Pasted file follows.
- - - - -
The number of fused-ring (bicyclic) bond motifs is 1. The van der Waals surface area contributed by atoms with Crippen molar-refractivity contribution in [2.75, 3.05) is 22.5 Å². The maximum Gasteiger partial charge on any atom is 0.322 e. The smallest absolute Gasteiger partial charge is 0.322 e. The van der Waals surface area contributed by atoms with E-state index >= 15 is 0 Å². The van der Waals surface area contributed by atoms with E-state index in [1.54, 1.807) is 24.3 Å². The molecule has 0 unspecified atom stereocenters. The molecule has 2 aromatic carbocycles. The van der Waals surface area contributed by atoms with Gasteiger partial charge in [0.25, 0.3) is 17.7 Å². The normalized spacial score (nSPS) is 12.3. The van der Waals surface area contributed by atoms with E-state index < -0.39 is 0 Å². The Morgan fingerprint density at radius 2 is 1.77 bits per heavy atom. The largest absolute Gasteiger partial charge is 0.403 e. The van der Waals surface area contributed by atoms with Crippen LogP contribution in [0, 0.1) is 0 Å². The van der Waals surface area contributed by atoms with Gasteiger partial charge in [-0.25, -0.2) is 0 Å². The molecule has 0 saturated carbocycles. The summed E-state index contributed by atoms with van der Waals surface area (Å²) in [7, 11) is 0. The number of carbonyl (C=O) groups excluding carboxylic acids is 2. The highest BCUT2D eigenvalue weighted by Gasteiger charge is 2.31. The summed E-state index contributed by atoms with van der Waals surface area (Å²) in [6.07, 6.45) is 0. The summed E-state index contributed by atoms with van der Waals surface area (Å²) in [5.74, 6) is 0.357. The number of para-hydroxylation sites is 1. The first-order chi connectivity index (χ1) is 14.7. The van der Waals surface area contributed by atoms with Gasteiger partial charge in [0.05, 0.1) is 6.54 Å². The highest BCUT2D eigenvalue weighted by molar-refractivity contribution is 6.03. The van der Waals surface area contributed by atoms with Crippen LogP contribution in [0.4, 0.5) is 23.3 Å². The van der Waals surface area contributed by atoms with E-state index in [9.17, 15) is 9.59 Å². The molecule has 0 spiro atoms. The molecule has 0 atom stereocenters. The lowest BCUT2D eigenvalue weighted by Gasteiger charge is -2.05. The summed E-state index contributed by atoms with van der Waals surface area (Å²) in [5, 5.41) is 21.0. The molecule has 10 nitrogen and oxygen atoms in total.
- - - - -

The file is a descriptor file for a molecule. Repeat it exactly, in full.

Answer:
The number of fused-ring (bicyclic) bond motifs is 1. The van der Waals surface area contributed by atoms with Crippen molar-refractivity contribution in [2.75, 3.05) is 22.5 Å². The maximum Gasteiger partial charge on any atom is 0.322 e. The smallest absolute Gasteiger partial charge is 0.322 e. The van der Waals surface area contributed by atoms with E-state index >= 15 is 0 Å². The van der Waals surface area contributed by atoms with E-state index in [1.54, 1.807) is 24.3 Å². The molecule has 0 unspecified atom stereocenters. The molecule has 2 aromatic carbocycles. The van der Waals surface area contributed by atoms with Gasteiger partial charge in [0.25, 0.3) is 17.7 Å². The normalized spacial score (nSPS) is 12.3. The van der Waals surface area contributed by atoms with E-state index < -0.39 is 0 Å². The Morgan fingerprint density at radius 2 is 1.77 bits per heavy atom. The largest absolute Gasteiger partial charge is 0.403 e. The van der Waals surface area contributed by atoms with Crippen LogP contribution in [0, 0.1) is 0 Å². The van der Waals surface area contributed by atoms with Gasteiger partial charge in [-0.25, -0.2) is 0 Å². The molecule has 0 saturated carbocycles. The summed E-state index contributed by atoms with van der Waals surface area (Å²) in [7, 11) is 0. The number of carbonyl (C=O) groups excluding carboxylic acids is 2. The highest BCUT2D eigenvalue weighted by Gasteiger charge is 2.31. The summed E-state index contributed by atoms with van der Waals surface area (Å²) in [6.07, 6.45) is 0. The summed E-state index contributed by atoms with van der Waals surface area (Å²) in [5.74, 6) is 0.357. The number of para-hydroxylation sites is 1. The first-order chi connectivity index (χ1) is 14.7. The van der Waals surface area contributed by atoms with Gasteiger partial charge in [0.05, 0.1) is 6.54 Å². The highest BCUT2D eigenvalue weighted by molar-refractivity contribution is 6.03. The van der Waals surface area contributed by atoms with Crippen LogP contribution in [0.4, 0.5) is 23.3 Å². The van der Waals surface area contributed by atoms with E-state index in [9.17, 15) is 9.59 Å². The molecule has 0 spiro atoms. The molecule has 0 atom stereocenters. The lowest BCUT2D eigenvalue weighted by Gasteiger charge is -2.05. The summed E-state index contributed by atoms with van der Waals surface area (Å²) in [5, 5.41) is 21.0. The molecule has 10 nitrogen and oxygen atoms in total.